Keeping Female Workers Happy On the Job
founding president of the Center
for Work-Life Policy and author of the
upcoming book Top
Talent: Keeping Performance Up When Business Is Down,
Sylvia Ann Hewlett believes American companies have a potential problem
on their hands with female executives.
the Harvard Business Review‘s
website, Ms. Hewlett points to research showing that 84 percent of women
executives are seriously considering leaving their jobs. This is compared
to 40 percent of men in executive ranks.
from the c-suite is bad for business, Ms. Hewlett maintains, because
research studies show companies with a larger percentage of women in
top positions outperform those that are more male oriented and thought
to be more susceptible to group think.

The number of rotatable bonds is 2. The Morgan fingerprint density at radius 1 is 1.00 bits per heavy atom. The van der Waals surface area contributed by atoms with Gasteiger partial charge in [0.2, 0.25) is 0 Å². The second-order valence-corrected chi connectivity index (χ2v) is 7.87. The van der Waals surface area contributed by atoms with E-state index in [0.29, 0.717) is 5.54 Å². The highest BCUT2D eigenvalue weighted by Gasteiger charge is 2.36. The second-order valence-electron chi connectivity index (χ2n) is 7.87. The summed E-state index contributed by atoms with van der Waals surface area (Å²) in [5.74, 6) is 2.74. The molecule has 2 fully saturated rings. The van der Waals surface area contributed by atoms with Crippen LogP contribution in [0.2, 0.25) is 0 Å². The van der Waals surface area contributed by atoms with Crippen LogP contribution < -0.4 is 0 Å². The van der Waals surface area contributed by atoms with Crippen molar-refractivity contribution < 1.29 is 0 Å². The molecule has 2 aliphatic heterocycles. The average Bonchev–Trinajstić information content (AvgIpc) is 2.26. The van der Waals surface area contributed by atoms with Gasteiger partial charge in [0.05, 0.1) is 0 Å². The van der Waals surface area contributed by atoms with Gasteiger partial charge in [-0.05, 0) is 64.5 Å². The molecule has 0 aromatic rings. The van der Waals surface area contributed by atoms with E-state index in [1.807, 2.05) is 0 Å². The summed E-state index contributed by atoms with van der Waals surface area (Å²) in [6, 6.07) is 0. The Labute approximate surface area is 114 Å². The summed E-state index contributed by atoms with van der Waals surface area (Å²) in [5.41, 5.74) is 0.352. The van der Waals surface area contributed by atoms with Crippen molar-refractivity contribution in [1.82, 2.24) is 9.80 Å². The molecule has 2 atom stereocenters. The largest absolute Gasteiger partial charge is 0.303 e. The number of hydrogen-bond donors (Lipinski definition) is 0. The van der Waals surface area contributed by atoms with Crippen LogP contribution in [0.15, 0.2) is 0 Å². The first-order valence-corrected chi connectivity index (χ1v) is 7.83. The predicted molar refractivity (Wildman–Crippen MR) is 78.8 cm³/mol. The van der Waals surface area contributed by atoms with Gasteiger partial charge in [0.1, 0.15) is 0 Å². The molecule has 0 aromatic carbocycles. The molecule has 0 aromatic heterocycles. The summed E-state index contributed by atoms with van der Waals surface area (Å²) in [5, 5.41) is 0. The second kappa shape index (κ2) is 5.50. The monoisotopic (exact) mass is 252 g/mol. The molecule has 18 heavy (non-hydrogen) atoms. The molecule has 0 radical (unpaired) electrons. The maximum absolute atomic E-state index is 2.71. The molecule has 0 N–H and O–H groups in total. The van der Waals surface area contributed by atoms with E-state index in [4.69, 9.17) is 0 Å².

favorite study, published last October by CERAM Business School,” Ms.
Hewlett writes, “showed that firms in the CAC
French equivalent of the Dow Jones Industrial Average) with a high
ratio of women in top management showed better resistance to the
financial crisis. The fewer female managers a company has, the greater
drop in its share price since January 2008.”
are serious about retaining top talent have programs in place to help
them improve their skills and advance careers. Ms. Hewlett cites
Intel and Johnson & Johnson as companies that have developed targeted
programs with these goals in mind.
Questions: Are retailers doing enough to recruit and retain female executive
talent? Are there programs at specific companies that you can point to
as examples of the right way to go about helping female executives improve
their skills and advance their career opportunities?